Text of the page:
Since 1923 • For a greater Loyola

The Maroon

Since 1923 • For a greater Loyola

The Maroon

Since 1923 • For a greater Loyola

The Maroon

Government shutdown continues to loom

Temporary House leader Rep. Patrick McHenry, R-N.C., talks with Rep. Jim Jordan, R-Ohio, as Republicans try to elect Jordan in a second ballot to be the new House speaker, at the Capitol in Washington, Wednesday, Oct. 18, 2023. (AP Photo/Alex Brandon)

On September 30, a few hours before a potential government shutdown, the House and the Senate voted for a modest spending bill that would keep the government open through November 17, according to the New York Times.

According to associate professor of political science Sean Cain, a government shutdown is “when the government no longer has appropriated money to fund its various projects and programs”. It usually occurs during periods of divided government, when the President’s party does not hold a majority in both houses of Congress.

Associate professor of political science Philip Dynia explained that a shutdown could cause trouble at many levels of American society. There would be college financial aid cutbacks, shredding of key elements of the federal safety-net directed at helping America’s poorest families, further erosion or possibly depletion of federal funds for disaster relief and recovery, according to Dynia.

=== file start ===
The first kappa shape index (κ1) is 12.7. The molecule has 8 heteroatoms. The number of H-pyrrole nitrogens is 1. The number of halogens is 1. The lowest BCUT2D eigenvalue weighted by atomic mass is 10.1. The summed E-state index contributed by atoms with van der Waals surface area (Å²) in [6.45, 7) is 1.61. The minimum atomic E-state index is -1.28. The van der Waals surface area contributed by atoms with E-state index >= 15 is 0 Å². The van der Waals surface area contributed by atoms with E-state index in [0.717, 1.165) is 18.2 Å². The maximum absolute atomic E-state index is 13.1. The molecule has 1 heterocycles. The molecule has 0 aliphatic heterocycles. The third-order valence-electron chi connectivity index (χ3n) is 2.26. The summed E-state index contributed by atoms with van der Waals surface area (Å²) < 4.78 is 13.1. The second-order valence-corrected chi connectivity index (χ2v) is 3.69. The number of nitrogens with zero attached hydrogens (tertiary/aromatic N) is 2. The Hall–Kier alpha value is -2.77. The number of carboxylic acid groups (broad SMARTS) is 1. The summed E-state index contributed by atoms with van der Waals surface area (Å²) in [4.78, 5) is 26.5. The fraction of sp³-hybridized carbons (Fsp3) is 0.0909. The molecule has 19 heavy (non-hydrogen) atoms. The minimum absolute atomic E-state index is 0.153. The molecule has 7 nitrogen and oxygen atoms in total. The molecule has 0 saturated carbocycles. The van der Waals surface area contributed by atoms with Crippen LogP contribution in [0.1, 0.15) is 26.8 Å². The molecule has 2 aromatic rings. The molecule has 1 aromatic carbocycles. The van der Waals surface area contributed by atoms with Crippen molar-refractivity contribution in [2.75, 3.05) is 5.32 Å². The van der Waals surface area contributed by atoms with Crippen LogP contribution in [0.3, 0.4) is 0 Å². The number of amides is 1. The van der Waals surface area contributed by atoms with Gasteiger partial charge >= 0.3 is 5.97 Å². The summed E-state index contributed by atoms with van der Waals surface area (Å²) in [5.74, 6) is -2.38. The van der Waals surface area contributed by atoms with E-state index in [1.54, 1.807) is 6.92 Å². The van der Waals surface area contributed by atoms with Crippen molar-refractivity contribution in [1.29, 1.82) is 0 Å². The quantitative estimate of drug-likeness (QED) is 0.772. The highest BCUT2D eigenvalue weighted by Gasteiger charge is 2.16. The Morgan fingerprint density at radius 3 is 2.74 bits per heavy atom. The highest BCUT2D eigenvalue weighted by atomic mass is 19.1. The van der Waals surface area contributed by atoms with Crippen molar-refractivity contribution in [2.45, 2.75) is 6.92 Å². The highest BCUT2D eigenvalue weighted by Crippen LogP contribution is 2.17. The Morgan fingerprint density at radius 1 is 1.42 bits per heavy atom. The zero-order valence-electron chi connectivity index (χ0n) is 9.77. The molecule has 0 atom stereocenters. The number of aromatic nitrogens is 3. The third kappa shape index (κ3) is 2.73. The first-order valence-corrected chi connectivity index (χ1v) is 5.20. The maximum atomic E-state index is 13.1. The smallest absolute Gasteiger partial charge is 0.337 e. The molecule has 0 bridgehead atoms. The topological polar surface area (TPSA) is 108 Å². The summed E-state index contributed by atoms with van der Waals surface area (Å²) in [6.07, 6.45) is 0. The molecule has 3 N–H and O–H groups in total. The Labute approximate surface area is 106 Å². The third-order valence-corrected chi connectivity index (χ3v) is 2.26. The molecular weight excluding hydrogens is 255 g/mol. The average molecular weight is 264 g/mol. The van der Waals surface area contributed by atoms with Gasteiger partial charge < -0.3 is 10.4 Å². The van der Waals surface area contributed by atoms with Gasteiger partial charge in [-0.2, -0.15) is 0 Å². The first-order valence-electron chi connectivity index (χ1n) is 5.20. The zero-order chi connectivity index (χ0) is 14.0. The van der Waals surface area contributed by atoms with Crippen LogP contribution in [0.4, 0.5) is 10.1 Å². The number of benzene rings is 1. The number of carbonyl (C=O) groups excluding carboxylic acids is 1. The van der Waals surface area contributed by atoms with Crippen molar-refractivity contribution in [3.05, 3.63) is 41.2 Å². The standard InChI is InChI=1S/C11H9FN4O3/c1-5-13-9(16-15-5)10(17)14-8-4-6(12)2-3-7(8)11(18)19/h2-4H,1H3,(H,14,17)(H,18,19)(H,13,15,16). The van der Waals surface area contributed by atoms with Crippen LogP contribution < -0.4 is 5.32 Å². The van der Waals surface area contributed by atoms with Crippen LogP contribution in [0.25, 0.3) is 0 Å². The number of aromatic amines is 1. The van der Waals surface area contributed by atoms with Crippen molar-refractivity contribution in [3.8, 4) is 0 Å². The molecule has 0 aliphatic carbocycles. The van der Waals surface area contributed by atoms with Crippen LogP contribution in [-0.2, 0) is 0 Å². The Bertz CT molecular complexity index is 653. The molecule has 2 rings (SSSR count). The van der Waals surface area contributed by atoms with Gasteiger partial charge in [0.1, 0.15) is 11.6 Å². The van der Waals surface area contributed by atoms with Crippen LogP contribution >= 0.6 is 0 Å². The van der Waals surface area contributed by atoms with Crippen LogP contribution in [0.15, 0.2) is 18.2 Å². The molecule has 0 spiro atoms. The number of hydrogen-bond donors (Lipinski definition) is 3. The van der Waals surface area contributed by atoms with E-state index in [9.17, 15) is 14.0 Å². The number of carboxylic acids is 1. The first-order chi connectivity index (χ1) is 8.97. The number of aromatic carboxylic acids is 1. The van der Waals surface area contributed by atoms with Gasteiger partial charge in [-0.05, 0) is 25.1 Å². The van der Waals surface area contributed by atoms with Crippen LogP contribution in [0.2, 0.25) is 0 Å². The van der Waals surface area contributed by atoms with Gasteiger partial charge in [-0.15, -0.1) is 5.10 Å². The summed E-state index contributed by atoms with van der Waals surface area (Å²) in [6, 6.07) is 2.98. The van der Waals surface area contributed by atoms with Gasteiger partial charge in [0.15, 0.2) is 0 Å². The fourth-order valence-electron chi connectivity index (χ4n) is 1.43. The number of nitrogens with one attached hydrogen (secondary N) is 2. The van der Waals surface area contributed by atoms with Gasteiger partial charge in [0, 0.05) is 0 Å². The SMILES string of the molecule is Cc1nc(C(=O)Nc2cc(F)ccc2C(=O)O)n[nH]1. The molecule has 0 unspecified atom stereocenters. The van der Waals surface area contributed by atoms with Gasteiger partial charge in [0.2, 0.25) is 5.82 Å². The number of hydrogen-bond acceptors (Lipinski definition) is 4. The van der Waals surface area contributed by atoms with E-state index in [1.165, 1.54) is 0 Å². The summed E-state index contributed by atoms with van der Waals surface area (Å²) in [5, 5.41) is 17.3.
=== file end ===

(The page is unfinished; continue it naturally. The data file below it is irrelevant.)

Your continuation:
A stopgap bill, proposed by House Speaker Kevin McCarthy, was approved and passed through the House and on to the Senate. The original bill did not include spending for Ukraine, however the Senate made an addendum to that, which included $6 billion to Ukraine.

Rep. Matt Gaetz of Florida filed a motion to vacate, threatening to remove McCarthy from the speakership.

McCarthy refused to concede anything to Democrats in exchange for a vote in his favor, which led them to vote in a bloc for the motion, along with 8 Republicans. The motion passed with 216 votes in favor and 210 against, removing McCarthy from the speakership just three days after the passage of the stopgap bill.

The House of Representatives’ current main goal is now to elect a new Speaker. McCarthy’s ally and majority leader Steve Scalise – who represents Louisiana’s 1st district, in which Loyola is embedded – had been viewed as the primary candidate, but has since dropped out of the race.

If a Speaker is not elected before the Nov. 17 deadline, then there is a chance the government will shut down again.

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